[image of Landon School's crest is from here]
Landon School for rich boys states the following:
"Virtute et non vi" = "By virtue, not by force"
Landon School, an independent, non-sectarian boys' day school, prepares talented boys for productive lives as accomplished, responsible and caring men whose actions are guided by the principles of perseverance, teamwork, honor and fair play.Unless men intervene in younger males' lives, boys will become rapists, harassers, batterers, pimps, and procurers of girls and women and see all of this as normal and natural. And they will do it while they are boys. This blog post contains graphic stories of misogynist behavior.
Consider this paragraph from another blog, Gender Across Borders, in a post titled “Boys Will Be Boys”: The Connection Between a Sex League Scandal and a Domestic Violence Murder.
What follows, blockquoted, is by Erin Rickard.
Last month I wrote about a domestic violence murder that became national news in the U.S., the death of University of Virginia student Yeardley Love at the hands of her former boyfriend and fellow student George Huguely. Now the private preparatory school Huguely attended, Landon School, is in the news because of an incident that happened there last summer. Maureen Dowd broke the story nationally in a New York Times op-ed on June 8. A group of students created what’s been dubbed a “sex league” game, wherein they divided unknowing girls from neighboring schools into teams named “The Southside Slampigs” and the “Crackwhores,” evaluated the girls’ measurements and attractiveness, and planned a series of parties where they would earn points through sexual encounters with the girls. According to the Washington Post, the “game” was shut down before the first party was held when a parent discovered the boys’ roster and descriptions of the girls posted online. Three freshman boys received in-school suspensions as punishment.This next paragraphs are from Maureen Dowd's New York Times piece titled "Their Dangerous Swagger":
Landon is where the sons of many prominent members of the community are sent to learn “the code of character,” where “a Landon man” is part of a “true Brotherhood” and is known for his good word, respect and honesty. The school’s Web site boasts about the Landon Civility Code; boys are expected to “work together to eliminate all forms of disrespect” and “respect one another and our surroundings in our decorum, appearance, and interactions.”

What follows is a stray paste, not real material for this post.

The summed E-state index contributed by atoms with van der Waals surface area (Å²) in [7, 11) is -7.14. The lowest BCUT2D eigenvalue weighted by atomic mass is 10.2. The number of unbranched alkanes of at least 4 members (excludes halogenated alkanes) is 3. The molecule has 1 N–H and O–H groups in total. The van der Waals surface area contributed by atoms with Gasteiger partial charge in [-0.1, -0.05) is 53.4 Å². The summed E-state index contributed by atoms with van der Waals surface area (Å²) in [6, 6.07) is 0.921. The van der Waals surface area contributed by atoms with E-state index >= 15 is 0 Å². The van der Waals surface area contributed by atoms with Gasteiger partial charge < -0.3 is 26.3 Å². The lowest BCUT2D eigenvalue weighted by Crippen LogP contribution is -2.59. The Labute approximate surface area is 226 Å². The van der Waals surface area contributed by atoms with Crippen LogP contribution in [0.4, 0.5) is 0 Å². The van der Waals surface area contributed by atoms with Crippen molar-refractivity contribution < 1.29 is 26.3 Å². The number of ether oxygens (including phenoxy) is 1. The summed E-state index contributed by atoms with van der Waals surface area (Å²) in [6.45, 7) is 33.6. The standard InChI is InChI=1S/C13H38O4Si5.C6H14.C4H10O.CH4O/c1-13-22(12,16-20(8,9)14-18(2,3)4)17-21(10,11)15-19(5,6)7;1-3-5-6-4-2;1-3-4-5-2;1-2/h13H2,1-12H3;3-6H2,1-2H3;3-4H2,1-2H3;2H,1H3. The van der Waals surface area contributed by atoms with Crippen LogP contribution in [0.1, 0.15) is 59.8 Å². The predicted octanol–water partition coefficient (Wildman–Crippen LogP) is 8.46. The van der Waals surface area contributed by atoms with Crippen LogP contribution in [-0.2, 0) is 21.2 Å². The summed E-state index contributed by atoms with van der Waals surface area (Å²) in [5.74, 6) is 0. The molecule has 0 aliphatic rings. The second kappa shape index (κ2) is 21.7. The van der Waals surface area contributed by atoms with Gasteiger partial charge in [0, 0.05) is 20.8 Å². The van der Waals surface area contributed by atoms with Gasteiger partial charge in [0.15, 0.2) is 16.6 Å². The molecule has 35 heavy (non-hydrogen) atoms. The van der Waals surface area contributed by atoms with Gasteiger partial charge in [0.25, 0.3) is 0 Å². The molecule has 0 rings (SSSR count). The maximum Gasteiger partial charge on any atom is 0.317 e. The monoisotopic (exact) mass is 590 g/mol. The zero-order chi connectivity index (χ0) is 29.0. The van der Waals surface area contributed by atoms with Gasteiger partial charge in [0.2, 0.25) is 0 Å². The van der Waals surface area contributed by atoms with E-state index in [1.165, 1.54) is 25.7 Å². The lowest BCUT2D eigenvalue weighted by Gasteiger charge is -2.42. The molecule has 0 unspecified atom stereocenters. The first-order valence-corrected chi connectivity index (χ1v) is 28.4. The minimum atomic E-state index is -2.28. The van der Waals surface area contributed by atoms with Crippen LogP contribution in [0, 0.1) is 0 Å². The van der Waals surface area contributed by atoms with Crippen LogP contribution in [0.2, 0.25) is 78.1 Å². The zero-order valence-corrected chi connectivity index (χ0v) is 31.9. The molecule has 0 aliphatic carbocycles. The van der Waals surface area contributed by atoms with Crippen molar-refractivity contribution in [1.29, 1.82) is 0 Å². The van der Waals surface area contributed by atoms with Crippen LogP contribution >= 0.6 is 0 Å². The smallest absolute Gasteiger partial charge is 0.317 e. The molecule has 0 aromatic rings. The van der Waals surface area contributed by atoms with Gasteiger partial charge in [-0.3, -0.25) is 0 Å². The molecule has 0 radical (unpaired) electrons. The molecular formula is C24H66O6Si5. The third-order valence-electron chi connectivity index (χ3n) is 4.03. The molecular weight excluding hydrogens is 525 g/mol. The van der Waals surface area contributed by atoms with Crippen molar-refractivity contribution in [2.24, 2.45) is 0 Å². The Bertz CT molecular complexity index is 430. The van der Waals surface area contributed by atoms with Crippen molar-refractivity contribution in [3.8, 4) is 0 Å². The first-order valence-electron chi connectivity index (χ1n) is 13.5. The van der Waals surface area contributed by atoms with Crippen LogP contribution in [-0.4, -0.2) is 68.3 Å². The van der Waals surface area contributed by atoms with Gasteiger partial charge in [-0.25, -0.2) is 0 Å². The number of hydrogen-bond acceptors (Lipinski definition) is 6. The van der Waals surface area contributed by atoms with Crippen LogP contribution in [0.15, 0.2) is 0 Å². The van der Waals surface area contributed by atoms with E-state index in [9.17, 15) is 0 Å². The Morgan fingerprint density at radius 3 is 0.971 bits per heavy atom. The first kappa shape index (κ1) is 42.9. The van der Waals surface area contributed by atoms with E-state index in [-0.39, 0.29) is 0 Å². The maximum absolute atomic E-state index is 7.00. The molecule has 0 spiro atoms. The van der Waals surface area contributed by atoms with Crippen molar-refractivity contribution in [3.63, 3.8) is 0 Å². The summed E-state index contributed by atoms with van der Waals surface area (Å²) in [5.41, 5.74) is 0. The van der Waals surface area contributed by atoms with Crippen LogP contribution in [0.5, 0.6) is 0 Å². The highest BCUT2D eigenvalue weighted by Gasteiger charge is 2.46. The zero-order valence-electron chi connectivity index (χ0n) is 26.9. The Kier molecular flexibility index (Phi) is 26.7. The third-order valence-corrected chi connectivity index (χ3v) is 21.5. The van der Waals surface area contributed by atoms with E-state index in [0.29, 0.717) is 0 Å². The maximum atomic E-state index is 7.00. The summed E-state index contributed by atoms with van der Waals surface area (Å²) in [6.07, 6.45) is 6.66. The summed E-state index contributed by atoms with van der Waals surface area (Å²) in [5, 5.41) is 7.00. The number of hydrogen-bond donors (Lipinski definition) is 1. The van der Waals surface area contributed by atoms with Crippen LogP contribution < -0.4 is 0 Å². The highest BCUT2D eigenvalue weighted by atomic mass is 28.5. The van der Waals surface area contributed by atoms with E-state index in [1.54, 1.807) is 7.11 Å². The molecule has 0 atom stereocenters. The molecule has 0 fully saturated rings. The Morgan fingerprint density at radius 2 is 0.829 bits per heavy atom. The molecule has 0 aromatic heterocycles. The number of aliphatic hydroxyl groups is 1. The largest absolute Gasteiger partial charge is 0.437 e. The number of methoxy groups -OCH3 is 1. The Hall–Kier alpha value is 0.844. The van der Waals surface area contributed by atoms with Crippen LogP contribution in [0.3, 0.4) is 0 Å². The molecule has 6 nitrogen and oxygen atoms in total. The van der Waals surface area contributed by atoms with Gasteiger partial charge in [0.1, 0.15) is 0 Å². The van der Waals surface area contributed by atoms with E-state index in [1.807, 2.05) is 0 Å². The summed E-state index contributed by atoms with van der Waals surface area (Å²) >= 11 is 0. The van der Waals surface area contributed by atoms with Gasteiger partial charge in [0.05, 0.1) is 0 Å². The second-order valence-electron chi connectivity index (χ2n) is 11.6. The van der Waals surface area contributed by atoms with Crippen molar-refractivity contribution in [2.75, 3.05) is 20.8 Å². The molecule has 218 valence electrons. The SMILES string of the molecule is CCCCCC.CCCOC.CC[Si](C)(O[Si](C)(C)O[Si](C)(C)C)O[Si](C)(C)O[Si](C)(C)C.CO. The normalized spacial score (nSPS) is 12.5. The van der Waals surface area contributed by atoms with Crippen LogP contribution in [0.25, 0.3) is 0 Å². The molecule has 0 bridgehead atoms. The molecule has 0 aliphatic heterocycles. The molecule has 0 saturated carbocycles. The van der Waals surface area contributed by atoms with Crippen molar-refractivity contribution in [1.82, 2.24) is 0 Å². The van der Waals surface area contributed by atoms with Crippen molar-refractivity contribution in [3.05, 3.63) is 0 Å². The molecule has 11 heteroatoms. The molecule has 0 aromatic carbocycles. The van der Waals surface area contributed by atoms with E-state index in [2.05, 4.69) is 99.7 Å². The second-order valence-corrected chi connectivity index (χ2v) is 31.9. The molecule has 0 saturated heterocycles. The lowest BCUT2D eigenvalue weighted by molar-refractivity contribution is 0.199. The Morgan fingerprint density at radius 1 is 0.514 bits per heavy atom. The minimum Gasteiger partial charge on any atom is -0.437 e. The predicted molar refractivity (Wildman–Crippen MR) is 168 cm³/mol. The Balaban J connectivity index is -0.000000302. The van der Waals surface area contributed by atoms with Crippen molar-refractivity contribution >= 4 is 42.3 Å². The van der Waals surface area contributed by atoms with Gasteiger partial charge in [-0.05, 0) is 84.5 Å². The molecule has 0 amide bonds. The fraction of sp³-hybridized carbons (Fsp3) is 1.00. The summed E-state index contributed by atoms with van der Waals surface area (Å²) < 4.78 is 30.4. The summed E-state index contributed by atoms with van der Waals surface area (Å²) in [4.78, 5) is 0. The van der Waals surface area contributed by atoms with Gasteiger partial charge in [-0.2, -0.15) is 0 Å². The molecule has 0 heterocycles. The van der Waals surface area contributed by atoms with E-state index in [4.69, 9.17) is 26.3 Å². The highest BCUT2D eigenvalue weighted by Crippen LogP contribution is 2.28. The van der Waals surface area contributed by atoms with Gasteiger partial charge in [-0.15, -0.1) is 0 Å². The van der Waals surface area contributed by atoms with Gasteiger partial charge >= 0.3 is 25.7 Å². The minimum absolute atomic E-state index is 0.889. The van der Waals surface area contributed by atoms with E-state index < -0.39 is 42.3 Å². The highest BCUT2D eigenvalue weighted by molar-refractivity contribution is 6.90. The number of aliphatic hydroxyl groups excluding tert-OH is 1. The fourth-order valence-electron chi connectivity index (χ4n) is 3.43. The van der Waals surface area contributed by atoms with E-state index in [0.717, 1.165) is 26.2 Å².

The Washington suburban community of private school parents has also been reeling this spring from the tragedy involving former Landon student George Huguely V, a scion of the family that owned the lumber business that helped build the nation’s capital.
Huguely, who was a University of Virginia lacrosse player, was charged in the brutal death of his sometime girlfriend, Yeardley Love, a lacrosse player on the university’s women’s team who also hailed from Maryland.
The lovely young woman’s door was kicked in and her head was smashed over and over into the wall.
The awful crime, chronicled on the cover of People with the headline “Could She Have Been Saved?,” raised haunting questions about why Huguely had not already been reported to authorities, even though other lacrosse players had seen him choke Love at a party and his circle knew that the athlete had attacked a sleeping teammate whom he suspected had kissed Love. Huguely had also been so out-of-control drunk, angry and racially abusive with a policewoman in 2008 that she had to Taser him.
In The Washington Post, the sports columnist Sally Jenkins wrote about the swagger of young male athletes and the culture of silence that protects their thuggish locker-room behavior.
“His teammates and friends, the ones who watched him smash up windows and bottles and heard him rant about Love,” she wrote. “Why didn’t they turn him in? ... Why did they not treat Yeardley Love as their teammate, too?”